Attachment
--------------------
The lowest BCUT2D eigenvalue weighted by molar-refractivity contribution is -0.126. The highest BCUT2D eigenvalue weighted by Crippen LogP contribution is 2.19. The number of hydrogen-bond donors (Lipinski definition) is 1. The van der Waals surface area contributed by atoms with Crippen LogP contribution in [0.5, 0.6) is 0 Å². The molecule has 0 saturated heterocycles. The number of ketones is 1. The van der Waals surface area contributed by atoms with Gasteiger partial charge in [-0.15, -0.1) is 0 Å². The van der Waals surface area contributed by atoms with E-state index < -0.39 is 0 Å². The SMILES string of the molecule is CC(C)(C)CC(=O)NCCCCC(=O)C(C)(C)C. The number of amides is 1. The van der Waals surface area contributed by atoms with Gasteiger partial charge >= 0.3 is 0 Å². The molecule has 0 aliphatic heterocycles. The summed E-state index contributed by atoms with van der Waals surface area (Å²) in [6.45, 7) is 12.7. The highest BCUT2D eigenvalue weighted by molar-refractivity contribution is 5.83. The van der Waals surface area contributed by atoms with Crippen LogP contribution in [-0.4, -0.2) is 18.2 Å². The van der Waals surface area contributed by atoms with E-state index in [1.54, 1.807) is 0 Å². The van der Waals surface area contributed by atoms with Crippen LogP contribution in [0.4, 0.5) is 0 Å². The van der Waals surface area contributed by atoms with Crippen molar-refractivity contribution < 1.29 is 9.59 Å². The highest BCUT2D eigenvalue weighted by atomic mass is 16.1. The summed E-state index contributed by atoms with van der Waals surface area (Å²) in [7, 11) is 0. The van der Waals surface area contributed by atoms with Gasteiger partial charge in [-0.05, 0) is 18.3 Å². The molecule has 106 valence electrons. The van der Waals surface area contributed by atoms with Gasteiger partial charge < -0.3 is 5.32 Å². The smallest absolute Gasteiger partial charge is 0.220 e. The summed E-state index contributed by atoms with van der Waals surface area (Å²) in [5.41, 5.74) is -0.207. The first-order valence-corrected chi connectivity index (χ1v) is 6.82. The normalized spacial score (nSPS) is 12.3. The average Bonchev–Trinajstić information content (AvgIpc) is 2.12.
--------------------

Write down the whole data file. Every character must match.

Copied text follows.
The lowest BCUT2D eigenvalue weighted by molar-refractivity contribution is -0.126. The highest BCUT2D eigenvalue weighted by Crippen LogP contribution is 2.19. The number of hydrogen-bond donors (Lipinski definition) is 1. The van der Waals surface area contributed by atoms with Crippen LogP contribution in [0.5, 0.6) is 0 Å². The molecule has 0 saturated heterocycles. The number of ketones is 1. The van der Waals surface area contributed by atoms with Gasteiger partial charge in [-0.15, -0.1) is 0 Å². The van der Waals surface area contributed by atoms with E-state index < -0.39 is 0 Å². The SMILES string of the molecule is CC(C)(C)CC(=O)NCCCCC(=O)C(C)(C)C. The number of amides is 1. The van der Waals surface area contributed by atoms with Gasteiger partial charge >= 0.3 is 0 Å². The molecule has 0 aliphatic heterocycles. The summed E-state index contributed by atoms with van der Waals surface area (Å²) in [6.45, 7) is 12.7. The highest BCUT2D eigenvalue weighted by molar-refractivity contribution is 5.83. The van der Waals surface area contributed by atoms with Crippen LogP contribution in [-0.4, -0.2) is 18.2 Å². The van der Waals surface area contributed by atoms with E-state index in [1.54, 1.807) is 0 Å². The van der Waals surface area contributed by atoms with Crippen LogP contribution in [0.4, 0.5) is 0 Å². The van der Waals surface area contributed by atoms with Crippen molar-refractivity contribution < 1.29 is 9.59 Å². The highest BCUT2D eigenvalue weighted by atomic mass is 16.1. The summed E-state index contributed by atoms with van der Waals surface area (Å²) in [7, 11) is 0. The van der Waals surface area contributed by atoms with Gasteiger partial charge in [-0.05, 0) is 18.3 Å². The molecule has 106 valence electrons. The van der Waals surface area contributed by atoms with Gasteiger partial charge < -0.3 is 5.32 Å². The smallest absolute Gasteiger partial charge is 0.220 e. The summed E-state index contributed by atoms with van der Waals surface area (Å²) in [5.41, 5.74) is -0.207. The first-order valence-corrected chi connectivity index (χ1v) is 6.82. The normalized spacial score (nSPS) is 12.3. The average Bonchev–Trinajstić information content (AvgIpc) is 2.12.